Tell us about a project you worked on you are especially proud of and why. What was your role?
If I were to point out a project that I am most proud of, I must humbly admit I would have to say one of my very own. Back in 1994, I cut a record with a band I was playing with at the time. We recorded at a great studio; however, the band was never satisfied with the final mix. Fast forward to 2013, I went back to the very studio where we cut the album to find it was still owned and operated by the same person. I was also surprised to find he had transferred our entire project onto WAV files! He provided copies to me, which I quickly rushed home to remix! All of my former bandmates were involved in the project, which quickly turned into a 20 year anniversary re-release of the record. We wrote a new song for the record, remixed the old songs and even re-recorded instruments and added additional instrumentation! The outcome was like night and day. Being 20 years older and more experienced, plus mixing the record completely to our taste, brought a new life to the record…one we never thought we would have heard 20 years ago! I have never been more excited about a project, nor have I ever felt more satisfaction over a finished product.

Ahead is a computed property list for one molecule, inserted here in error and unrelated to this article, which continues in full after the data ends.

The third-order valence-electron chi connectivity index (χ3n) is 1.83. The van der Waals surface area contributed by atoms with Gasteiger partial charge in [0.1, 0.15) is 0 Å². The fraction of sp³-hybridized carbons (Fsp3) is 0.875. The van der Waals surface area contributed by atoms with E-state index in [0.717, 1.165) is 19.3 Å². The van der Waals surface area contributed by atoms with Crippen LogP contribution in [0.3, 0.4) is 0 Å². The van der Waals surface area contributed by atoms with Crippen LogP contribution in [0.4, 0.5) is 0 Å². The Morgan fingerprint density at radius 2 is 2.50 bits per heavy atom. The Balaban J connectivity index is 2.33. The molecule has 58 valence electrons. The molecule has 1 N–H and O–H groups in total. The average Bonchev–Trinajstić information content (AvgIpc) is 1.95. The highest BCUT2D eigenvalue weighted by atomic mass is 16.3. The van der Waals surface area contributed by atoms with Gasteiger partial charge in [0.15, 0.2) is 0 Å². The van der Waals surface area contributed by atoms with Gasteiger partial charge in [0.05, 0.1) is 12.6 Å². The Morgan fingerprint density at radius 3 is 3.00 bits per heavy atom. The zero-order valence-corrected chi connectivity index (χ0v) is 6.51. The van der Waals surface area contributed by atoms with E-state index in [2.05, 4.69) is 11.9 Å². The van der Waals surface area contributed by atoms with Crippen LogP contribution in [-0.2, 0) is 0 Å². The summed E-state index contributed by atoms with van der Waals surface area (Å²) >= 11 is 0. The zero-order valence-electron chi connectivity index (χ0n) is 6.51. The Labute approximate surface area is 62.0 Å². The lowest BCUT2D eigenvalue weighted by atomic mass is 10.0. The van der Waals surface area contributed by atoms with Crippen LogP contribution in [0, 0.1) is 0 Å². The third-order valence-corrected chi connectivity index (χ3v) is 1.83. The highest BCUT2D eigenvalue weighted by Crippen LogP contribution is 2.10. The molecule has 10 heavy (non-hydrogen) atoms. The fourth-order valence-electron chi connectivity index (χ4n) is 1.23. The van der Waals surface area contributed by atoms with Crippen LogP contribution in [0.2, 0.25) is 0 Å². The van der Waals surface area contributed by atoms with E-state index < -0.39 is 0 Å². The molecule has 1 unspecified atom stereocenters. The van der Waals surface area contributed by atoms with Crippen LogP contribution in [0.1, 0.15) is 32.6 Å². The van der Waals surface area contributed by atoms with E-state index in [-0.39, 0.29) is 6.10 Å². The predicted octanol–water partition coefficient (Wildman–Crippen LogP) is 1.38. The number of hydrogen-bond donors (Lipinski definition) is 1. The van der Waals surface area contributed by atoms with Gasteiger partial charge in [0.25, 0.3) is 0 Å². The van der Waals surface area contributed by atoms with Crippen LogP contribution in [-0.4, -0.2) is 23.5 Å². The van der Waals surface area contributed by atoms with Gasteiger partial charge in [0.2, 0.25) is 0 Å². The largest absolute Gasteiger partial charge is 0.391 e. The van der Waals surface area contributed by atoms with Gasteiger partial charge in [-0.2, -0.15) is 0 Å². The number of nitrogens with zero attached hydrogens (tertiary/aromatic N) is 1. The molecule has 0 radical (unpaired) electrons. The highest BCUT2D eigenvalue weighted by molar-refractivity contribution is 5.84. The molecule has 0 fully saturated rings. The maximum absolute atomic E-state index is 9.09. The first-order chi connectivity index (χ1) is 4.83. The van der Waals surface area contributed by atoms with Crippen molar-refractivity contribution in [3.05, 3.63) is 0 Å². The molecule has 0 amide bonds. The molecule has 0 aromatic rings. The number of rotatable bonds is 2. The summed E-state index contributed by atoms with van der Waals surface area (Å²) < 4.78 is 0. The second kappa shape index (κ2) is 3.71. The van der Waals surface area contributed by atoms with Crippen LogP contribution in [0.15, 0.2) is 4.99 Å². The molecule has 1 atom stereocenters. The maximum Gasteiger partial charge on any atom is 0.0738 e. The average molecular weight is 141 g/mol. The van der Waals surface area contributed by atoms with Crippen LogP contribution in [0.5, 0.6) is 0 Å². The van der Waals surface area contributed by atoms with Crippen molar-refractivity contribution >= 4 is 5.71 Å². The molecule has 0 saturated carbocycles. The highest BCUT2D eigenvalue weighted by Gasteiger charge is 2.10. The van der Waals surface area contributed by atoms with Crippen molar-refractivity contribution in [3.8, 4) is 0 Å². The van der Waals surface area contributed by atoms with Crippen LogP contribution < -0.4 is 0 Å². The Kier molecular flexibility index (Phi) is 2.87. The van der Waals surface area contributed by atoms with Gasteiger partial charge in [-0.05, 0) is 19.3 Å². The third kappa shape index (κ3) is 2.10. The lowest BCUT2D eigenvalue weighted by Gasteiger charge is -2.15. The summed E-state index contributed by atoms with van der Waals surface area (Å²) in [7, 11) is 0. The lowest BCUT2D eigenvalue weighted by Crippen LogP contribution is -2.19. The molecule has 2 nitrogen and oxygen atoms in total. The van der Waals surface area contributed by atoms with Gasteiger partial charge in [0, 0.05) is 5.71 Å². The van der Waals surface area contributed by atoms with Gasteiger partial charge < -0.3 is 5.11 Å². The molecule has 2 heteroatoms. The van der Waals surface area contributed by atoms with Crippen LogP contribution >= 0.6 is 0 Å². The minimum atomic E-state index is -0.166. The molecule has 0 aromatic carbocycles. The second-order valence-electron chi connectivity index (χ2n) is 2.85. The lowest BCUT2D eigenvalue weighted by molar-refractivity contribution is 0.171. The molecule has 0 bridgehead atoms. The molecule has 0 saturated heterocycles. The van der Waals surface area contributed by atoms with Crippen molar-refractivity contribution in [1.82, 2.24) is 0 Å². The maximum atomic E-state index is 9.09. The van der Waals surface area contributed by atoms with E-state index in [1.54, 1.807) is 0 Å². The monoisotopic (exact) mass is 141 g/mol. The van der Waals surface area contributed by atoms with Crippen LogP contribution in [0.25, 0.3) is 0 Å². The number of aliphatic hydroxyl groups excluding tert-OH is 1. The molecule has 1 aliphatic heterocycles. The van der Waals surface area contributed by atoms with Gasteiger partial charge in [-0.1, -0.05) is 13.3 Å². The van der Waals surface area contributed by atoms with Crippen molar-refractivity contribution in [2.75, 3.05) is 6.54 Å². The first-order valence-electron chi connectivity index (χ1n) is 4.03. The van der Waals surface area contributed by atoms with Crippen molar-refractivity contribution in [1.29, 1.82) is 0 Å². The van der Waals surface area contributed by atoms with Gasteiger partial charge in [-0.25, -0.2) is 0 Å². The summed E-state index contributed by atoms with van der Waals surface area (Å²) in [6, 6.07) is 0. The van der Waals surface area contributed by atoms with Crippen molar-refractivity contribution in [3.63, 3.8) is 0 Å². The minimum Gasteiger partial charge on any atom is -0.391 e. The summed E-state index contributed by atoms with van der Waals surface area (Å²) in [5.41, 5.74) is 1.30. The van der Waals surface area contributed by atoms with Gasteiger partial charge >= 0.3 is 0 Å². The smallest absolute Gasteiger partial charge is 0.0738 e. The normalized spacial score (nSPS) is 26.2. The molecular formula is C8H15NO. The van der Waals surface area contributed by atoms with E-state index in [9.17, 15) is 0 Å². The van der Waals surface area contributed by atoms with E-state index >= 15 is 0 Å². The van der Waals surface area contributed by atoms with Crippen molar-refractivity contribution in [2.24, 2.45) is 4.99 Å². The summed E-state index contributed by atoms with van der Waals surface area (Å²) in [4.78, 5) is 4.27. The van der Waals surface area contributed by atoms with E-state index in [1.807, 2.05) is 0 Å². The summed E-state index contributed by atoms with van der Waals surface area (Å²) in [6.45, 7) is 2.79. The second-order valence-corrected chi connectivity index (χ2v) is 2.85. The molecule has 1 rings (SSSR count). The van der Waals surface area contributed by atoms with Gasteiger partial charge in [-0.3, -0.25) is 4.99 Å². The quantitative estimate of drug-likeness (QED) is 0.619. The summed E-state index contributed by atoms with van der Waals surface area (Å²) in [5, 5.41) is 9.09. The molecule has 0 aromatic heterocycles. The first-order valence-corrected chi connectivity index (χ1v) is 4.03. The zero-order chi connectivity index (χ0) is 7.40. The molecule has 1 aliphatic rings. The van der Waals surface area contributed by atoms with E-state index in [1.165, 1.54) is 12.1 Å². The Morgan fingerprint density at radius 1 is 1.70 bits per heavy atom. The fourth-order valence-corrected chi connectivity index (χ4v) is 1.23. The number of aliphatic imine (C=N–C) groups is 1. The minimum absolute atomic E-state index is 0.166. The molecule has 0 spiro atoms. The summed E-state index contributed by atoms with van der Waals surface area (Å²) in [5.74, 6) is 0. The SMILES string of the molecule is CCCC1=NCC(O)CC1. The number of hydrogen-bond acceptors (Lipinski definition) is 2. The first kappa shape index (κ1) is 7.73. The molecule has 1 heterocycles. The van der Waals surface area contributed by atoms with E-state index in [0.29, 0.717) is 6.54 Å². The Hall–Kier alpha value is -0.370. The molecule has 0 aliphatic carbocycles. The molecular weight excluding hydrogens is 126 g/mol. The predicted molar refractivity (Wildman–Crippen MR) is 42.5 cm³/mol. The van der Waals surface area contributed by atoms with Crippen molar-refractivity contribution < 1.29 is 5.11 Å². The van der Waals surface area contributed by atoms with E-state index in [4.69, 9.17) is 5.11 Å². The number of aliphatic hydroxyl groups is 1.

Is there anyone on SoundBetter you know and would recommend to your clients?
My guarantee is this (and it is literally written on my website): “If we cannot address your needs, we will help you find local resources that can.” And I have done this unconditionally on more than one occasion for one reason or another! I believe part of being a good mixer (or a good businessman in general) is recognizing your inability to address the clients’ needs (whatever the reason may be) and directing them to a place where their needs can be met. That being said, I haven’t been on the site long enough to really get to know my peers; but as I become familiar with the expertise on the site, I will definitely keep them on my referral list!
Analog or digital and why?
Each have their pros and cons. I absolutely LOVE LOVE LOVE the analog sound! There is an argument over whether or not one can tell the difference – and I feel my ears are sensitive to the differences between the two formats! There is something unmistakable about an old Fleetwood Mac record or an old Billy Joel, Pat Benatar, Heart or Hall & Oats record. There is a warmth and fatness that is so identifiable and that is so different from a digital recording. Digital recordings seem a bit harsher to me, especially in the upper register of the frequency range. HOWEVER…I work in an all-digital environment. Everything comes in through my Mackie 8 Bus or through my mic pres PRIOR to hitting the interface. But at the end of the day, everything is mixed completely in the box. The bright side about mixing ITB is that recall is much easier…and FASTER! But if I had my rathers, I would continue working just the way I am! My current “hybrid” process is efficient and gives me the (and my clients) the results we want.
What's your 'promise' to your clients?